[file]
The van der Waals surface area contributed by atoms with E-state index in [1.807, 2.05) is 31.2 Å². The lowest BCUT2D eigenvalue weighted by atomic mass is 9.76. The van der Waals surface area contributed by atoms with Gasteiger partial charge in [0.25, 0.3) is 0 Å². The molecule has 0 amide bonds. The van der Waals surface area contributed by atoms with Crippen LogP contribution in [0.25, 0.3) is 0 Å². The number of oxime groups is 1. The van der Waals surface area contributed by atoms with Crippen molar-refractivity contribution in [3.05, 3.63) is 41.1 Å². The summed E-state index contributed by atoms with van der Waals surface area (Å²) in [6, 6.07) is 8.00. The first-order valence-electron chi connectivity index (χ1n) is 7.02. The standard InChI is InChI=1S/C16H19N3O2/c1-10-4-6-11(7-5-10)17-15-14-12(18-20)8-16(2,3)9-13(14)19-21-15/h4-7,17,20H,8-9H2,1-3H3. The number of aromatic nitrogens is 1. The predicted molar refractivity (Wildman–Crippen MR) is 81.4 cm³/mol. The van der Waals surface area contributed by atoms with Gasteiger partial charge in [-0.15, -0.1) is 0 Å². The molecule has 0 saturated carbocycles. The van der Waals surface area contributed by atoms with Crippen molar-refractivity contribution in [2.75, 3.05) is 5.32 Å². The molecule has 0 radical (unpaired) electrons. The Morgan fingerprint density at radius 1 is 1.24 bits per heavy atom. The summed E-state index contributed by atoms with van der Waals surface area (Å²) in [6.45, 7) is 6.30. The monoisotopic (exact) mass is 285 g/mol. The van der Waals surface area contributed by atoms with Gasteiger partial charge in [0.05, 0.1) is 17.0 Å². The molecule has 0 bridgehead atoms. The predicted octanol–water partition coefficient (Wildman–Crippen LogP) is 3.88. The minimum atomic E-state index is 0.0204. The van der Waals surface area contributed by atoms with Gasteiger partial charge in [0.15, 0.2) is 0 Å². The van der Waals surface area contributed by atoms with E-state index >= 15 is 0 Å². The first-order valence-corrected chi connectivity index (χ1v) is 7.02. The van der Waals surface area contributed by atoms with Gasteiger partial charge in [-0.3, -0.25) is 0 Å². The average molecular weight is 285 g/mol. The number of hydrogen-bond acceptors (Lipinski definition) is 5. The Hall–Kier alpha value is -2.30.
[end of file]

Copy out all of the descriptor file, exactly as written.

The van der Waals surface area contributed by atoms with E-state index in [1.807, 2.05) is 31.2 Å². The lowest BCUT2D eigenvalue weighted by atomic mass is 9.76. The van der Waals surface area contributed by atoms with Gasteiger partial charge in [0.25, 0.3) is 0 Å². The molecule has 0 amide bonds. The van der Waals surface area contributed by atoms with Crippen LogP contribution in [0.25, 0.3) is 0 Å². The number of oxime groups is 1. The van der Waals surface area contributed by atoms with Crippen molar-refractivity contribution in [3.05, 3.63) is 41.1 Å². The summed E-state index contributed by atoms with van der Waals surface area (Å²) in [6, 6.07) is 8.00. The first-order valence-electron chi connectivity index (χ1n) is 7.02. The standard InChI is InChI=1S/C16H19N3O2/c1-10-4-6-11(7-5-10)17-15-14-12(18-20)8-16(2,3)9-13(14)19-21-15/h4-7,17,20H,8-9H2,1-3H3. The number of aromatic nitrogens is 1. The predicted molar refractivity (Wildman–Crippen MR) is 81.4 cm³/mol. The van der Waals surface area contributed by atoms with Gasteiger partial charge in [-0.15, -0.1) is 0 Å². The molecule has 0 saturated carbocycles. The van der Waals surface area contributed by atoms with Crippen molar-refractivity contribution in [2.75, 3.05) is 5.32 Å². The molecule has 0 radical (unpaired) electrons. The Morgan fingerprint density at radius 1 is 1.24 bits per heavy atom. The summed E-state index contributed by atoms with van der Waals surface area (Å²) in [6.45, 7) is 6.30. The monoisotopic (exact) mass is 285 g/mol. The van der Waals surface area contributed by atoms with Gasteiger partial charge in [0.05, 0.1) is 17.0 Å². The molecule has 0 bridgehead atoms. The predicted octanol–water partition coefficient (Wildman–Crippen LogP) is 3.88. The minimum atomic E-state index is 0.0204. The van der Waals surface area contributed by atoms with Gasteiger partial charge in [0.15, 0.2) is 0 Å². The van der Waals surface area contributed by atoms with E-state index >= 15 is 0 Å². The first-order valence-corrected chi connectivity index (χ1v) is 7.02. The van der Waals surface area contributed by atoms with Gasteiger partial charge in [-0.3, -0.25) is 0 Å². The average molecular weight is 285 g/mol. The number of hydrogen-bond acceptors (Lipinski definition) is 5. The Hall–Kier alpha value is -2.30.